If nothing else, Fire on the Amazon serves as a reminder that superstardom does not occur overnight in Tinseltown, and some unlucky starlets have to hock their wares in bottom-of-the-barrel, straight to video schlock. Yes, like many of those "overnight success" stories, Bullock had to slog through made-for-television weepies and cheapies, raunchy comedies and rip-offs of bigger, better Hollywood blockbusters.
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That's vital here because Norman Maclean, on whose novella-length memoir the film is based, was a writer of exceptional grace and economy. This is a simple story that must be told the way he wrote it, and Redford delivers, even using excerpts as the narration he reads. Smart move, Bob.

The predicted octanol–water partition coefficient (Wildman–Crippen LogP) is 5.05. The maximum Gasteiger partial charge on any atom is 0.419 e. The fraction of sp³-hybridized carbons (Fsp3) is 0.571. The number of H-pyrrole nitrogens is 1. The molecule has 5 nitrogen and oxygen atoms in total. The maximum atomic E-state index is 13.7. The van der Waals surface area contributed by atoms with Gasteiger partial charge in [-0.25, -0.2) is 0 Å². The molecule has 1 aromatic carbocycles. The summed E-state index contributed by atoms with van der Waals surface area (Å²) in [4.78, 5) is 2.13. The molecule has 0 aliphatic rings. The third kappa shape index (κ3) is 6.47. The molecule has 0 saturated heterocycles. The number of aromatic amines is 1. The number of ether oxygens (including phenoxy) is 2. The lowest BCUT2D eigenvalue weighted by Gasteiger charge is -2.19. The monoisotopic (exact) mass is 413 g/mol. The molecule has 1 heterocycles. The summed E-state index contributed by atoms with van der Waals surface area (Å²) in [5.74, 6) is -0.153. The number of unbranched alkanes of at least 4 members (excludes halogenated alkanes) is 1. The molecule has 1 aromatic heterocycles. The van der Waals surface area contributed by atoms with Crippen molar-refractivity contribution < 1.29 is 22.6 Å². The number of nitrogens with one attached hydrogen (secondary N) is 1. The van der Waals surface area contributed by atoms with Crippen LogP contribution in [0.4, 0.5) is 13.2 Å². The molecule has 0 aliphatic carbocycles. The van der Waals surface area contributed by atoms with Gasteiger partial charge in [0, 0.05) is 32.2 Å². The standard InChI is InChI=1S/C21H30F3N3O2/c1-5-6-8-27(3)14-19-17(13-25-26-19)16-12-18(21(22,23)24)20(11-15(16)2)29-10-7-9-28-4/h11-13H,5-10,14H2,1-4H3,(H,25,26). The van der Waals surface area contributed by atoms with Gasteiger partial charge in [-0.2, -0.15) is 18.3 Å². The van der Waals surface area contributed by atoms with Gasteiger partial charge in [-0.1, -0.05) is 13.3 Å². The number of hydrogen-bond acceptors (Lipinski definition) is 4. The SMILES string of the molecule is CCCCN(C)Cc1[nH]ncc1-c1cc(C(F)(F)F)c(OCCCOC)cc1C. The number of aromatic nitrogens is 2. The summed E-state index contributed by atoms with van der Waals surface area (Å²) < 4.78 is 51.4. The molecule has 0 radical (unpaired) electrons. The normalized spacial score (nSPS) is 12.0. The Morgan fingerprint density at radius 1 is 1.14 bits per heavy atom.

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Of course there's a duplicitous corporate plot to interfere with them, and boy oh boy if the atrocious digital effects don't get piled on in bulk. The supporting cast includes Star Trek: The Next Generation's Wil Wheaton, whose character exits in the most hilarious finale I've seen on film, along with Star Trek: Deep Space Nine's Terry Farrell, as a brainy inventor and requisite love interest. Perhaps most amusing is Harry Van Gorkum (no known Star Trek ties) as the corporate lackey, with a ridiculous beard that makes him look like Taylor Negron dressing up as Ron Silver. Apparently there's a commentary track on the DVD release, but after watching the movie itself I was too depressed to look for it. This one's all Core, no fruit.
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